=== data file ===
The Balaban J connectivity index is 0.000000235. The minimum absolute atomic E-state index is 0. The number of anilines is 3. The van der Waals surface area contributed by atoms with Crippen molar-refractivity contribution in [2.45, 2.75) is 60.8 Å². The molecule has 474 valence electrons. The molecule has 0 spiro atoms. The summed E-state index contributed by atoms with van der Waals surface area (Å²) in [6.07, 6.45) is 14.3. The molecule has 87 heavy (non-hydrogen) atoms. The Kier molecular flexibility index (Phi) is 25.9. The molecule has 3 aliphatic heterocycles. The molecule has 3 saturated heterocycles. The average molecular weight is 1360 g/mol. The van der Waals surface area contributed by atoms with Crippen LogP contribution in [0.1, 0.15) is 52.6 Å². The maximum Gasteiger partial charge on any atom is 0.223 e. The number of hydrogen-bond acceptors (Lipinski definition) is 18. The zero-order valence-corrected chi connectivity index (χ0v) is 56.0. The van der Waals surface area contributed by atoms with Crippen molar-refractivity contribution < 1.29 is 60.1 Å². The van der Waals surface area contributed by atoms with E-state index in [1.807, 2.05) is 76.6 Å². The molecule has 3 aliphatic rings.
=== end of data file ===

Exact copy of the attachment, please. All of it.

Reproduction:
The Balaban J connectivity index is 0.000000235. The minimum absolute atomic E-state index is 0. The number of anilines is 3. The van der Waals surface area contributed by atoms with Crippen molar-refractivity contribution in [2.45, 2.75) is 60.8 Å². The molecule has 474 valence electrons. The molecule has 0 spiro atoms. The summed E-state index contributed by atoms with van der Waals surface area (Å²) in [6.07, 6.45) is 14.3. The molecule has 87 heavy (non-hydrogen) atoms. The Kier molecular flexibility index (Phi) is 25.9. The molecule has 3 aliphatic heterocycles. The molecule has 3 saturated heterocycles. The average molecular weight is 1360 g/mol. The van der Waals surface area contributed by atoms with Crippen LogP contribution in [0.1, 0.15) is 52.6 Å². The maximum Gasteiger partial charge on any atom is 0.223 e. The number of hydrogen-bond acceptors (Lipinski definition) is 18. The zero-order valence-corrected chi connectivity index (χ0v) is 56.0. The van der Waals surface area contributed by atoms with Crippen molar-refractivity contribution < 1.29 is 60.1 Å². The van der Waals surface area contributed by atoms with E-state index in [1.807, 2.05) is 76.6 Å². The molecule has 3 aliphatic rings.